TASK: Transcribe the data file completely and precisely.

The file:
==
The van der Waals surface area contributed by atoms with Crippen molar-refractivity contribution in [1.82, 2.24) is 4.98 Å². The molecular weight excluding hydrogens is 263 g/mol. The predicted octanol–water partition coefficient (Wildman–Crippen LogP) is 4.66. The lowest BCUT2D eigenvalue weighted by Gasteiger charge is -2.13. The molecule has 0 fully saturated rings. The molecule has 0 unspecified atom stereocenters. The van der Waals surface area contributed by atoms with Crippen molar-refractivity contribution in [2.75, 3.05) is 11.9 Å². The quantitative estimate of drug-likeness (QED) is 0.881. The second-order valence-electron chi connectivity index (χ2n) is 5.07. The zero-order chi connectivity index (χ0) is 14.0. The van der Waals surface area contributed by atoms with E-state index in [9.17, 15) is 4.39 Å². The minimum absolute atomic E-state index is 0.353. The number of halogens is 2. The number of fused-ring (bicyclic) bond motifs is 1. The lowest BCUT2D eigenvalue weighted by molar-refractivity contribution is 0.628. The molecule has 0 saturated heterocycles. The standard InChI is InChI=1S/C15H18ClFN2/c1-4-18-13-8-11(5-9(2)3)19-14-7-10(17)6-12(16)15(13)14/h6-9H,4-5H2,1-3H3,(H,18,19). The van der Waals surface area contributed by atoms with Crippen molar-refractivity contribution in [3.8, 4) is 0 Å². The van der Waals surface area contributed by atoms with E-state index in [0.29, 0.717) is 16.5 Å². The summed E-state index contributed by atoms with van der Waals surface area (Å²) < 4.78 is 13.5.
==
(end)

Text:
The van der Waals surface area contributed by atoms with Crippen molar-refractivity contribution in [1.82, 2.24) is 4.98 Å². The molecular weight excluding hydrogens is 263 g/mol. The predicted octanol–water partition coefficient (Wildman–Crippen LogP) is 4.66. The lowest BCUT2D eigenvalue weighted by Gasteiger charge is -2.13. The molecule has 0 fully saturated rings. The molecule has 0 unspecified atom stereocenters. The van der Waals surface area contributed by atoms with Crippen molar-refractivity contribution in [2.75, 3.05) is 11.9 Å². The quantitative estimate of drug-likeness (QED) is 0.881. The second-order valence-electron chi connectivity index (χ2n) is 5.07. The zero-order chi connectivity index (χ0) is 14.0. The van der Waals surface area contributed by atoms with E-state index in [9.17, 15) is 4.39 Å². The minimum absolute atomic E-state index is 0.353. The number of halogens is 2. The number of fused-ring (bicyclic) bond motifs is 1. The lowest BCUT2D eigenvalue weighted by molar-refractivity contribution is 0.628. The molecule has 0 saturated heterocycles. The standard InChI is InChI=1S/C15H18ClFN2/c1-4-18-13-8-11(5-9(2)3)19-14-7-10(17)6-12(16)15(13)14/h6-9H,4-5H2,1-3H3,(H,18,19). The van der Waals surface area contributed by atoms with Crippen molar-refractivity contribution in [3.8, 4) is 0 Å². The van der Waals surface area contributed by atoms with E-state index in [0.29, 0.717) is 16.5 Å². The summed E-state index contributed by atoms with van der Waals surface area (Å²) < 4.78 is 13.5.